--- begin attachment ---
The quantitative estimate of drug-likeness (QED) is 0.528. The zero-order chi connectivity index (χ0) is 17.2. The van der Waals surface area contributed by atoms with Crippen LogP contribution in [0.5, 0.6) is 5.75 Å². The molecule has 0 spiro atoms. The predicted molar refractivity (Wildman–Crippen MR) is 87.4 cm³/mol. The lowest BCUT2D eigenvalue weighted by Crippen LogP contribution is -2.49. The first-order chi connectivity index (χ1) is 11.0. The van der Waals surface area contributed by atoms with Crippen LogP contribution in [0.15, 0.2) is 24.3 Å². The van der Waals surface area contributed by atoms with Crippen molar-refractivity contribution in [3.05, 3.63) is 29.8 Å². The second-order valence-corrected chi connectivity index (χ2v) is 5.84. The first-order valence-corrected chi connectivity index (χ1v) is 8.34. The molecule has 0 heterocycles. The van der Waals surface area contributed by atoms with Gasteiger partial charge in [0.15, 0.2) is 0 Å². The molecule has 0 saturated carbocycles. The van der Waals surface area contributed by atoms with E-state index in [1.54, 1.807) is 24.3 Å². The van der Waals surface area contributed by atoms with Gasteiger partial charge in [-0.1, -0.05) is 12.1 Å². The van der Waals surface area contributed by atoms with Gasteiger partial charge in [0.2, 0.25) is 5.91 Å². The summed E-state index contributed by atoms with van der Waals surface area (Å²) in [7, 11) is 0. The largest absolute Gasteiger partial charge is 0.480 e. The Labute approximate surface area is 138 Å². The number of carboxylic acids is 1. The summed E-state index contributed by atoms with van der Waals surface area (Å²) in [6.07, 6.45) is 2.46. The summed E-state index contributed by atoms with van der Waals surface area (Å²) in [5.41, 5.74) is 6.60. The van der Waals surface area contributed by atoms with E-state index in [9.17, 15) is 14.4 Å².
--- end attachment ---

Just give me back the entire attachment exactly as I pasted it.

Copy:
The quantitative estimate of drug-likeness (QED) is 0.528. The zero-order chi connectivity index (χ0) is 17.2. The van der Waals surface area contributed by atoms with Crippen LogP contribution in [0.5, 0.6) is 5.75 Å². The molecule has 0 spiro atoms. The predicted molar refractivity (Wildman–Crippen MR) is 87.4 cm³/mol. The lowest BCUT2D eigenvalue weighted by Crippen LogP contribution is -2.49. The first-order chi connectivity index (χ1) is 11.0. The van der Waals surface area contributed by atoms with Crippen LogP contribution in [0.15, 0.2) is 24.3 Å². The van der Waals surface area contributed by atoms with Crippen molar-refractivity contribution in [3.05, 3.63) is 29.8 Å². The second-order valence-corrected chi connectivity index (χ2v) is 5.84. The first-order valence-corrected chi connectivity index (χ1v) is 8.34. The molecule has 0 heterocycles. The van der Waals surface area contributed by atoms with Gasteiger partial charge in [0.15, 0.2) is 0 Å². The molecule has 0 saturated carbocycles. The van der Waals surface area contributed by atoms with E-state index in [1.54, 1.807) is 24.3 Å². The van der Waals surface area contributed by atoms with Gasteiger partial charge in [-0.1, -0.05) is 12.1 Å². The van der Waals surface area contributed by atoms with Gasteiger partial charge in [0.2, 0.25) is 5.91 Å². The summed E-state index contributed by atoms with van der Waals surface area (Å²) in [7, 11) is 0. The largest absolute Gasteiger partial charge is 0.480 e. The Labute approximate surface area is 138 Å². The number of carboxylic acids is 1. The summed E-state index contributed by atoms with van der Waals surface area (Å²) in [6.07, 6.45) is 2.46. The summed E-state index contributed by atoms with van der Waals surface area (Å²) in [5.41, 5.74) is 6.60. The van der Waals surface area contributed by atoms with E-state index in [9.17, 15) is 14.4 Å².